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Nonprofit news roundup for Sept. 11, 2008

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Grassley scales back threats to universities

Republican Sen. Charles Grassley of Iowa has scaled back threats of legislation regarding higher endowment spending for universities, instead focusing on stricter disclosure requirements in federal tax filings, The Harvard Crimson reported Sept. 10 (see endowment story). He urged federal agencies to create a special Form 990 schedule for colleges and universities, but did not specify which information should be included on the form. Grassley has been pushing for several months to force universities to spend at least 5 percent of their endowments annually.

‘Crowdsourcing’ boosts public participation

Nonprofits increasingly are turning to “crowdsourcing,” using technology such as the Internet and cell phones to bolster volunteer participation and donor dollars, MSNBC reported Sept. 10 (see crowdsourcing story). One example of this trend is “cause videos,” short home-made documentaries produced by the public and posted on nonprofit sites to garner public attention and drum up support.

Engineering students required to ‘volunteer’

As part of the engineering school’s curriculum at Columbia University, students are required to design equipment and facilities that would improve the lives of Harlem residents, The Wall Street Journal reported Sept. 10 (see engineering story). “Service learning,” which has been a graduation requirement for engineering majors for the last six years, includes such projects as creating better walkers for the elderly and designing swings for children with disabilities.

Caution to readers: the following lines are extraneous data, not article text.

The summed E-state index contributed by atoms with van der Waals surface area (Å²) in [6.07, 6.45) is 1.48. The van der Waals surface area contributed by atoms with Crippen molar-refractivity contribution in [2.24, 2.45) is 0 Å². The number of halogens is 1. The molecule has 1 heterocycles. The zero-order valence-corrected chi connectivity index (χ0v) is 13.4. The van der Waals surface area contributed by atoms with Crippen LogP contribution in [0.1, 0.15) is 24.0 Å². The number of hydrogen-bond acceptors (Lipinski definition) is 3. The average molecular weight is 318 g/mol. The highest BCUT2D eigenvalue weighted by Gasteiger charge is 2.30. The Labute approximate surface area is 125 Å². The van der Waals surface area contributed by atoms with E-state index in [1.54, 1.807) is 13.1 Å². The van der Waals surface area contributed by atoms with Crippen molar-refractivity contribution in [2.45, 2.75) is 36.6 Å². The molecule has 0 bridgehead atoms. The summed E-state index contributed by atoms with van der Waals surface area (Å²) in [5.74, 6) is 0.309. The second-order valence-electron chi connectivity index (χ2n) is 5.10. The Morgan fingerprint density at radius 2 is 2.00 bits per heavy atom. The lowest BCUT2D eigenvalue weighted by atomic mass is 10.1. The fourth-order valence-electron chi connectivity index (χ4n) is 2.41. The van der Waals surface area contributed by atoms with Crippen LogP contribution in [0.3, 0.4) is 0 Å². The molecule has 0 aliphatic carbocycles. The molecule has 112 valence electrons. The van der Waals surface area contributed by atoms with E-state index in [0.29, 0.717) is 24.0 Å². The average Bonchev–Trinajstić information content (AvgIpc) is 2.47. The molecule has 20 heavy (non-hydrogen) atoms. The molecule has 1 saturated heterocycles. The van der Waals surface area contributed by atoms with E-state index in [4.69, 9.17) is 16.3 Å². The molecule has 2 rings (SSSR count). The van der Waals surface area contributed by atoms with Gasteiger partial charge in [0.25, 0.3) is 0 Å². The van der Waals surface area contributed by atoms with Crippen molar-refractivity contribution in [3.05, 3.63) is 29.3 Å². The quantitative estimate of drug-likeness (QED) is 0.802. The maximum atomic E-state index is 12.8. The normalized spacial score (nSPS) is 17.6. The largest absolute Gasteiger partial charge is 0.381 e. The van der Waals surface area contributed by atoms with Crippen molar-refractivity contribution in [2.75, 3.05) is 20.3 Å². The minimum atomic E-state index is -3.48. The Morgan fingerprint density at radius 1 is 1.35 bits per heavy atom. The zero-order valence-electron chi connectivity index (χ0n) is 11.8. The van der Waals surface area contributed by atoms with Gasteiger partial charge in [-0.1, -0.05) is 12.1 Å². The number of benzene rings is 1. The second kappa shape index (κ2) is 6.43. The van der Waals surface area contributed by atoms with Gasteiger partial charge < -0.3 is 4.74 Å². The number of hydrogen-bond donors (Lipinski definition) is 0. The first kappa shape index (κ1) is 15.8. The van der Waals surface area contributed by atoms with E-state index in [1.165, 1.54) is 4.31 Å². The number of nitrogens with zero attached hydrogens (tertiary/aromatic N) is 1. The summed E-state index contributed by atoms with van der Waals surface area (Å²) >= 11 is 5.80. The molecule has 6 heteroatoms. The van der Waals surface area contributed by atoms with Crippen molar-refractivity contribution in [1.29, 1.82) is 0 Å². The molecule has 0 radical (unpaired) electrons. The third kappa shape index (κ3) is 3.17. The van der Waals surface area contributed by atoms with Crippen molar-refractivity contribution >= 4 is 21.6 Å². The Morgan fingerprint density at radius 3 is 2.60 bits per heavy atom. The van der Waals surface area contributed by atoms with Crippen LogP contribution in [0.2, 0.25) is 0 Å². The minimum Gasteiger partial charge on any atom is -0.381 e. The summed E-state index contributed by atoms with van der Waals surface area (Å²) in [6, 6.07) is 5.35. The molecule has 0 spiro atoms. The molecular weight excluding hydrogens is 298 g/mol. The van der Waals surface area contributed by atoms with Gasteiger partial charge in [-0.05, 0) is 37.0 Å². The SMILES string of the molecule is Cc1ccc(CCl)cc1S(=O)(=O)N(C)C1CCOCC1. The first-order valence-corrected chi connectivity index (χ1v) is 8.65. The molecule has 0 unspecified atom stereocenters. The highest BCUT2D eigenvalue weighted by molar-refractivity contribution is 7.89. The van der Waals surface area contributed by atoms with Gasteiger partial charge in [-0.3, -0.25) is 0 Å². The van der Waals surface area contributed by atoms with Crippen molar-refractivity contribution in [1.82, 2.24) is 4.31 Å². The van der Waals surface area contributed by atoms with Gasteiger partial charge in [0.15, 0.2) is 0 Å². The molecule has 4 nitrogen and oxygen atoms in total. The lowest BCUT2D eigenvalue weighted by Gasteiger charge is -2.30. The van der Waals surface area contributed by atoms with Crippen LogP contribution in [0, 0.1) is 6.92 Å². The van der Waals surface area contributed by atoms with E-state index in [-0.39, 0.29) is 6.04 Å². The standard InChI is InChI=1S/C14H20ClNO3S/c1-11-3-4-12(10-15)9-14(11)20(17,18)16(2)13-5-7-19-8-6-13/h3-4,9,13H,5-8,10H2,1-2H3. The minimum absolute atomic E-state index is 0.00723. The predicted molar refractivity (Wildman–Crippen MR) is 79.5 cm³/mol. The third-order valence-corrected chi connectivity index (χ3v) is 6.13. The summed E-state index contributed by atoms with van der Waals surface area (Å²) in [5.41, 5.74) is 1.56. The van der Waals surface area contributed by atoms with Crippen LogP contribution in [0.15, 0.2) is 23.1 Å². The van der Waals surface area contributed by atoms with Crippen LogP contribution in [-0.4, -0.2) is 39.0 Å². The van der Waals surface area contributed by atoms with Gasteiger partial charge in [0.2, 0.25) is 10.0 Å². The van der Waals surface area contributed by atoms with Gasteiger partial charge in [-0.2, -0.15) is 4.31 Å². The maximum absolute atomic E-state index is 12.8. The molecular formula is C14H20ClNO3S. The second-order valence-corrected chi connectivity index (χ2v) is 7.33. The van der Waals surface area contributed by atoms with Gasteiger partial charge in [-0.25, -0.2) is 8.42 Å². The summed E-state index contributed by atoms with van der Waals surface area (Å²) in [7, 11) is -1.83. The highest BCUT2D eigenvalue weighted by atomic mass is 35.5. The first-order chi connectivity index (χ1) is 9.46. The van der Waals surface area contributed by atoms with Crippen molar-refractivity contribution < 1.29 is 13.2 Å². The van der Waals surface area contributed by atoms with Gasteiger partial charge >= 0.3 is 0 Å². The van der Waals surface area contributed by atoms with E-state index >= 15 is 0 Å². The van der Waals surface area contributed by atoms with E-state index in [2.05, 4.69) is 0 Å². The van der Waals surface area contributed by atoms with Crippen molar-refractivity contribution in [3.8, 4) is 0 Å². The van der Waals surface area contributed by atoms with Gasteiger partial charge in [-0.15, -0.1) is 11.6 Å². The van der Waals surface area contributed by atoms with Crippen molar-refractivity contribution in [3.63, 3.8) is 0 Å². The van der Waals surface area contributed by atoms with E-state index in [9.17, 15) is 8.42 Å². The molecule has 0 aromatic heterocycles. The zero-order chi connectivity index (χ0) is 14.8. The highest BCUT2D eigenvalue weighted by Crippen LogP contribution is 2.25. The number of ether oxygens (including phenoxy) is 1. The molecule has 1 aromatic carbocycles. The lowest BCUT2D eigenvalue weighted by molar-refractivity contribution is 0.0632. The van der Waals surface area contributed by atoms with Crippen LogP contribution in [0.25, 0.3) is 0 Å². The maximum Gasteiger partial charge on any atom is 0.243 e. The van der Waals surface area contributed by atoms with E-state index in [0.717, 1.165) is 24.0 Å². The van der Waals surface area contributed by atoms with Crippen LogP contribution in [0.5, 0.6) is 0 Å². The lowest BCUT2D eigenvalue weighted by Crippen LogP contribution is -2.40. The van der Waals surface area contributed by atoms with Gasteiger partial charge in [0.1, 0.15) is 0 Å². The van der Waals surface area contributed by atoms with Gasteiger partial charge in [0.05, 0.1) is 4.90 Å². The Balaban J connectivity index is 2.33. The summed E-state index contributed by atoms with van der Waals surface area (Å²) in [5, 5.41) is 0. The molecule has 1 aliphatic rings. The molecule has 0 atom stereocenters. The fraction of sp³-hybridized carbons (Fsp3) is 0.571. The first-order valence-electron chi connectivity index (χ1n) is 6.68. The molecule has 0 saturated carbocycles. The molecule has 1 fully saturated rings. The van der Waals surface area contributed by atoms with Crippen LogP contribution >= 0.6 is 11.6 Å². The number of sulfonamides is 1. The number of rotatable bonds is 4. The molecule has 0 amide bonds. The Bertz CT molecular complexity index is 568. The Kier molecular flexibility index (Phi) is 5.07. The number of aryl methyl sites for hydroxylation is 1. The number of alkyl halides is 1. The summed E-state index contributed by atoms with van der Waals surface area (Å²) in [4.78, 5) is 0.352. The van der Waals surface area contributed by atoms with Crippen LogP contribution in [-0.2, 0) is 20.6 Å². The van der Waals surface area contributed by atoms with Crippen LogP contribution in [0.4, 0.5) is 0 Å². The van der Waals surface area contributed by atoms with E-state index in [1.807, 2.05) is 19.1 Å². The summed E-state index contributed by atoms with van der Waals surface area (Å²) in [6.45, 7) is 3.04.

In brief:

* The Metropolitan Museum of Art has appointed tapestry curator Thomas P. Campbell to succeed Philippe de Montebello as director and chief executive effective Jan. 1, Bloomberg reported Sept. 9.

* Nearly nine in 10 Americans say they have given to charities and six in 10 say they have donated for international disaster relief, says a survey commissioned by the Center for International Disaster Information, Reuters India reported Sept. 10.

* New philanthropic website Causecast.org brings together celebrities in politics and entertainment to promote 10 charitable causes a month, The Washington Post reported Sept. 10.

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